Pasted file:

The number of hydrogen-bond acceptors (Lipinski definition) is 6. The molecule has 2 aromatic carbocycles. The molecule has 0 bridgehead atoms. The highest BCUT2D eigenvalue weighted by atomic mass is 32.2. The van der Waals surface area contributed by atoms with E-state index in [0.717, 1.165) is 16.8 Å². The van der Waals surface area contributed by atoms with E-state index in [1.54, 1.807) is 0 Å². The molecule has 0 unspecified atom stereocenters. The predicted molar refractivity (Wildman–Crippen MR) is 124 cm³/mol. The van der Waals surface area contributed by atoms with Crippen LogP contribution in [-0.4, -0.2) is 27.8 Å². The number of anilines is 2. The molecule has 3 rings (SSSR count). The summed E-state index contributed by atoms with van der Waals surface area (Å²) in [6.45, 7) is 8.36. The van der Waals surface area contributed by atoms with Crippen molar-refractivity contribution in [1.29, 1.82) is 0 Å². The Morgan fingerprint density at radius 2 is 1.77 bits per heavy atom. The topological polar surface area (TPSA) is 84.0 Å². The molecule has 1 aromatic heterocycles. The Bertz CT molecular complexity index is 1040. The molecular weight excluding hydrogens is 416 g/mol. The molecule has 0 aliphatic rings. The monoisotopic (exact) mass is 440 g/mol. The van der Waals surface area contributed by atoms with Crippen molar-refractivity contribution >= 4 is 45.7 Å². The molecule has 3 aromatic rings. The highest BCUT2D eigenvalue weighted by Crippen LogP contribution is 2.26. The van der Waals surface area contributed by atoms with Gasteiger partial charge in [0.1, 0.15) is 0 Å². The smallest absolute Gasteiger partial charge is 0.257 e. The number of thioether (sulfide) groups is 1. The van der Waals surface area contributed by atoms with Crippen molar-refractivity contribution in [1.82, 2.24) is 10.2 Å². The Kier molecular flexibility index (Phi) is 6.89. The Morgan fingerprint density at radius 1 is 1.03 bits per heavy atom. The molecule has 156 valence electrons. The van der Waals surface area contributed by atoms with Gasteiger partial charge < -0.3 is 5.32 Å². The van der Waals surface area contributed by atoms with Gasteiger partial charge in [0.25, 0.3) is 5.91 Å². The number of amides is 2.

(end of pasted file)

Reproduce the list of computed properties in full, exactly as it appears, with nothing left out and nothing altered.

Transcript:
The number of hydrogen-bond acceptors (Lipinski definition) is 6. The molecule has 2 aromatic carbocycles. The molecule has 0 bridgehead atoms. The highest BCUT2D eigenvalue weighted by atomic mass is 32.2. The van der Waals surface area contributed by atoms with E-state index in [0.717, 1.165) is 16.8 Å². The van der Waals surface area contributed by atoms with E-state index in [1.54, 1.807) is 0 Å². The molecule has 0 unspecified atom stereocenters. The predicted molar refractivity (Wildman–Crippen MR) is 124 cm³/mol. The van der Waals surface area contributed by atoms with Crippen LogP contribution in [-0.4, -0.2) is 27.8 Å². The number of anilines is 2. The molecule has 3 rings (SSSR count). The summed E-state index contributed by atoms with van der Waals surface area (Å²) in [6.45, 7) is 8.36. The van der Waals surface area contributed by atoms with Crippen molar-refractivity contribution in [1.29, 1.82) is 0 Å². The Morgan fingerprint density at radius 2 is 1.77 bits per heavy atom. The topological polar surface area (TPSA) is 84.0 Å². The molecule has 1 aromatic heterocycles. The Bertz CT molecular complexity index is 1040. The molecular weight excluding hydrogens is 416 g/mol. The molecule has 0 aliphatic rings. The monoisotopic (exact) mass is 440 g/mol. The van der Waals surface area contributed by atoms with Crippen molar-refractivity contribution >= 4 is 45.7 Å². The molecule has 3 aromatic rings. The highest BCUT2D eigenvalue weighted by Crippen LogP contribution is 2.26. The van der Waals surface area contributed by atoms with Gasteiger partial charge in [0.1, 0.15) is 0 Å². The smallest absolute Gasteiger partial charge is 0.257 e. The number of thioether (sulfide) groups is 1. The van der Waals surface area contributed by atoms with Crippen molar-refractivity contribution in [1.82, 2.24) is 10.2 Å². The Kier molecular flexibility index (Phi) is 6.89. The Morgan fingerprint density at radius 1 is 1.03 bits per heavy atom. The molecule has 156 valence electrons. The van der Waals surface area contributed by atoms with Gasteiger partial charge < -0.3 is 5.32 Å². The van der Waals surface area contributed by atoms with Gasteiger partial charge in [0.25, 0.3) is 5.91 Å². The number of amides is 2.